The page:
Planetarium director helps us better understand the universe
By Alexander Plate
Q: Could you describe your work at the planetarium?
A: “I am the director of the planetarium, which means I am the one in charge of a lot of the shows and the programming, along with my two co-hosts, Richard Frieman and John Zielinski. It takes a lot of dedication to create a planetarium show, especially in the new digital age. We have the capacity to land directly on Mars and look at space from a Martian landscape, so even finding a topic can be a difficult task. For the public shows you have to keep whatever topic you have in mind fairly simple and straightforward. Classes allow you to stretch out a little bit and talk about more complex subject matter. We do shows on all types of topics, from the history of the depiction of space to the movements of star systems. Our shows change monthly, and we run a majority of the year, so we cover a lot.”
Q: What got you interested in the field of astrophysics and the study of space?
A: “I grew up during the space race, and when I was looking at what I wanted to do, my first thought was to be an astronaut. That wasn’t going to work out, and I knew that early on, so I focused on the science of it instead and I found a home there. I studied stars and their abundances, or the different concentrations of atomic isotopes in relation to one another, for a number of years in 1980s and 1990s. Since the mid-2000’s, I’ve been more and more involved in the planetarium, eventually taking over.”
Q: How has studying space and working in the planetarium changed your worldview?
A: “I don’t like to blow things out of proportion, I am just a normal person at the end of the day. However, when you spend your time studying things so far away, you truly realize the scale of the universe in relation to yourself, you see that you’re dust, anyone who may annoy me or get in my way is dust on the cosmic scale. It changes the context of how you see things, in a way.”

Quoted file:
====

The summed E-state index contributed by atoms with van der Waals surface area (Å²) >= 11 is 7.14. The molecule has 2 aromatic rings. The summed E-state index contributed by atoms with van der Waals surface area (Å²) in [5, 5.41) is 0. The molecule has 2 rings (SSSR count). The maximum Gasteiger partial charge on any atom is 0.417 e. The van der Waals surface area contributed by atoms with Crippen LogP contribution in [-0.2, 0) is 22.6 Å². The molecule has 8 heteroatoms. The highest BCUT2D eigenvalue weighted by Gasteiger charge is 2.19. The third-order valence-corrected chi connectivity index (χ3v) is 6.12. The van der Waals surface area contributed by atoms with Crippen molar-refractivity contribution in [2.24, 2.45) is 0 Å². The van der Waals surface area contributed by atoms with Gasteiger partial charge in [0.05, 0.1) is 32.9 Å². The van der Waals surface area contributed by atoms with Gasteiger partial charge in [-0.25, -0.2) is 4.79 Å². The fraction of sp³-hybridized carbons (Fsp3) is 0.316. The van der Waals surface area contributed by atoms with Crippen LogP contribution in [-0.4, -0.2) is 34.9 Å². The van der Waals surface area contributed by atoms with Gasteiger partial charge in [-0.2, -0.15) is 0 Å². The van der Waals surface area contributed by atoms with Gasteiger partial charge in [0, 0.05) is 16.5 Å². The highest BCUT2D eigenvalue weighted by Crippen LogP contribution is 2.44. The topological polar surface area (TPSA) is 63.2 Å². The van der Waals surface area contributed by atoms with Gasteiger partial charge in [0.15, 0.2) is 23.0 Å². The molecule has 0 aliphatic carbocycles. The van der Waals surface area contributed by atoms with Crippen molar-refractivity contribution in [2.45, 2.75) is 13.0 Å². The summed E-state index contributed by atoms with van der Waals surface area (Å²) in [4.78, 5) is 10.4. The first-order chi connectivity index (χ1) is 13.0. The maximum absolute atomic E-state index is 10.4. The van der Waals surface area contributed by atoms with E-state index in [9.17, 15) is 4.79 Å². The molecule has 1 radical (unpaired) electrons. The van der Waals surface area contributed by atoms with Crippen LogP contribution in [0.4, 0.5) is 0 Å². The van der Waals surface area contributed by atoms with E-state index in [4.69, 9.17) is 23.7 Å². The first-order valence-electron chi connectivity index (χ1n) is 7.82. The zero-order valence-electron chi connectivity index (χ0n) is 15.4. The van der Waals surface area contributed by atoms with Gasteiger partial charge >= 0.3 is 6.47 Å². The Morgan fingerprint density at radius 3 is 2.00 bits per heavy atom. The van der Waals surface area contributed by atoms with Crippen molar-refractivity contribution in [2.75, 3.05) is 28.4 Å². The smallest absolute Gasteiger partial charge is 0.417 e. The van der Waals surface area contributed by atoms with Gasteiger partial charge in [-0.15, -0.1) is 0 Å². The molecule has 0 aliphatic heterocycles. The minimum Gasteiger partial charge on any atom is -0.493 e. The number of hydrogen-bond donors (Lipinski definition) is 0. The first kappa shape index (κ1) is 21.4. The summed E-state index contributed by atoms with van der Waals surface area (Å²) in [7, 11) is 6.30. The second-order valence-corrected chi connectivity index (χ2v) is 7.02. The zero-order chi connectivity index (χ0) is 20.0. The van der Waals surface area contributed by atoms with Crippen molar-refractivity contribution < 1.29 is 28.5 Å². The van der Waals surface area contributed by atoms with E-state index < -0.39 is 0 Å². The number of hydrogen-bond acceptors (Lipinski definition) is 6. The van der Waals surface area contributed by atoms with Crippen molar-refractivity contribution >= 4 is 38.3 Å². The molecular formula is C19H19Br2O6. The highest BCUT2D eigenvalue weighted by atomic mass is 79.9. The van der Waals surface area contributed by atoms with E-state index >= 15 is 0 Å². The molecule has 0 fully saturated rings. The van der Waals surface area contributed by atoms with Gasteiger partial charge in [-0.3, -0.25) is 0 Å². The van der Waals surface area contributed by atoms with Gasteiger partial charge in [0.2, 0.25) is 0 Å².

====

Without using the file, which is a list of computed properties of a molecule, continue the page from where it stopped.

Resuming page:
Q: How have things changed for your field in the last decade?
A: “Something that everyone is dealing with now is the increased digitization of planetariums and the massive amounts of potential that we now have with them. The old style of planetarium, that’s existed from the very start up to about the 1980s and 1990s as the mainstay, relied on levers, gears, stationary bulbs, projection spheres and was generally limited in capability. Now, with one incredibly powerful computer, a very high-powered projector and advanced software, you can recreate whatever landscape you can think up, and see the stars and the sky from an uncountable number of perspectives. It can be challenging, but it is very exciting.”
Q: What is your major focus, going forward, for yourself and the planetarium?
A: “I’m spending my time working on new shows with Frieman and Zielinski. That’s really what we focus on now, is new shows, training them to operate the system and build shows. We occasionally take students on to study the operation of the planetarium with us. I challenge myself to try and do one new thing in the planetarium software every show I build, because it is such a detailed and complex program. I’ve been working with the digital planetarium since Shineman opened in 2013, and I still haven’t gotten to everything.”
Photo: Scott Roby is a professor of astronomy at SUNY Oswego, and the director of the planetarium program housed in the Shineman Science Center on the Oswego campus.